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Genes Dev. 2016 Jul 1;30(13):1529-41. doi: 10.1101/gad.283234.116.

The epidermis coordinates auxin-induced stem growth in response to shade.

Author information

1
Plant Biology Laboratory, The Salk Institute for Biological Studies, La Jolla, California 92037, USA;
2
Umeå Plant Science Centre, Department of Forest Genetics and Plant Physiology, Swedish University of Agricultural Sciences, SE-901 83 Umeå, Sweden;
3
Department of Molecular, Cell, and Developmental Biology, University of California at Los Angeles, Los Angeles, California 90095, USA;
4
Plant Biology Laboratory, The Salk Institute for Biological Studies, La Jolla, California 92037, USA; Howard Hughes Medical Institute, The Salk Institute for Biological Studies, La Jolla, California 92037, USA.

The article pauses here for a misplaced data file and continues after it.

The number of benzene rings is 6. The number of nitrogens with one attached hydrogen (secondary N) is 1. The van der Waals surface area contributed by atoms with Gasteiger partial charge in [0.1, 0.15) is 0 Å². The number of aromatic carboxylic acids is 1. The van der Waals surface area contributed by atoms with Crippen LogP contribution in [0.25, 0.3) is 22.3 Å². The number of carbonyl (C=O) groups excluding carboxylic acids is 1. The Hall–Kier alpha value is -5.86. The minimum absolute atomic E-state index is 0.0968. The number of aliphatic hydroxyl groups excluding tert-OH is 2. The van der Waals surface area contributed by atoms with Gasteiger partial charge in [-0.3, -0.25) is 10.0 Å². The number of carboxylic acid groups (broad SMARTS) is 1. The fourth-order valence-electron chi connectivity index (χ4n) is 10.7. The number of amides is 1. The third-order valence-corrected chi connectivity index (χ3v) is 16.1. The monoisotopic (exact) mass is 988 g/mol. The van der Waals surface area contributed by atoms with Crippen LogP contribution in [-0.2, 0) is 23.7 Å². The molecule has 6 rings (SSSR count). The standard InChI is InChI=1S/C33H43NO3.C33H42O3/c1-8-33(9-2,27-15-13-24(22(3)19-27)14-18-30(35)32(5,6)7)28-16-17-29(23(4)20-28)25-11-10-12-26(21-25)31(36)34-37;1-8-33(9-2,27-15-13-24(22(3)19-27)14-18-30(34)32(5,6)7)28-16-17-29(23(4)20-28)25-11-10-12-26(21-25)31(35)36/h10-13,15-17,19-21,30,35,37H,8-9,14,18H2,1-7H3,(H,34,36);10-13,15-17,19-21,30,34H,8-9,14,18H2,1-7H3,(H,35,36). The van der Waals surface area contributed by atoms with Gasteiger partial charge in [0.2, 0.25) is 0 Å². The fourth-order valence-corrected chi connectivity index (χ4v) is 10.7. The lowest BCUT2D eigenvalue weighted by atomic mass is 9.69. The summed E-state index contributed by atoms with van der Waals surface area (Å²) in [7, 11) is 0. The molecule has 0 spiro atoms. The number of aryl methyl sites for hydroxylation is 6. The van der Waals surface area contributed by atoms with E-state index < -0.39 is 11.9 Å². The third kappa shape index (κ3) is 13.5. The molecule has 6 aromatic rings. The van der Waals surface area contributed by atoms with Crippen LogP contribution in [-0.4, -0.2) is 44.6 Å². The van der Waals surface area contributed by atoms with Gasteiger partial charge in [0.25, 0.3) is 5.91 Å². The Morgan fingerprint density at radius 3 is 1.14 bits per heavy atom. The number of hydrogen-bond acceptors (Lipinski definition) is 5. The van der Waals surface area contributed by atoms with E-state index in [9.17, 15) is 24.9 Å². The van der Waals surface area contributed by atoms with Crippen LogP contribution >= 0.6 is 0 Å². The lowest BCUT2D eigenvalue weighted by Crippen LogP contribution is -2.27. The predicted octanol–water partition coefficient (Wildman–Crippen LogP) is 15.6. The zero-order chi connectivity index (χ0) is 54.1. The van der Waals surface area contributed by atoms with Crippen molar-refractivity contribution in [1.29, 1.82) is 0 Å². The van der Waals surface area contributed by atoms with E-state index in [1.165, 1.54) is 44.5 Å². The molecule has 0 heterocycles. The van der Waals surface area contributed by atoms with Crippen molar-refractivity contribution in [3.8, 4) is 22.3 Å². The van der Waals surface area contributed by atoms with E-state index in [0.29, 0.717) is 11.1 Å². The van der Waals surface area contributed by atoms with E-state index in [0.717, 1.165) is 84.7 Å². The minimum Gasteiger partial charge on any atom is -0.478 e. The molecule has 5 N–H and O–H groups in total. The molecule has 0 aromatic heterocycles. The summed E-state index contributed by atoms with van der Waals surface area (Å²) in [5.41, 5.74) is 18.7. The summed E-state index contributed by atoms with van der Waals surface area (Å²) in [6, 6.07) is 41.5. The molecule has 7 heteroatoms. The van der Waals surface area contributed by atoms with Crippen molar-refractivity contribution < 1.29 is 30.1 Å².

Abstract

Growth of a complex multicellular organism requires coordinated changes in diverse cell types. These cellular changes generate organs of the correct size, shape, and functionality. In plants, the growth hormone auxin induces stem elongation in response to shade; however, which cell types of the stem perceive the auxin signal and contribute to organ growth is poorly understood. Here, we blocked the transcriptional response to auxin within specific tissues to show that auxin signaling is required in many cell types for correct hypocotyl growth in shade, with a key role for the epidermis. Combining genetic manipulations in Arabidopsis thaliana with transcriptional profiling of the hypocotyl epidermis from Brassica rapa, we show that auxin acts in the epidermis in part by inducing activity of the locally acting, growth-promoting brassinosteroid pathway. Our findings clarify cell-specific auxin function in the hypocotyl and highlight the complexity of cell type interactions within a growing organ.

KEYWORDS:

auxin; brassinosteroid; epidermis; shade avoidance; stem growth

PMID:
27401556
PMCID:
PMC4949326
DOI:
10.1101/gad.283234.116
[Indexed for MEDLINE]
Free PMC Article

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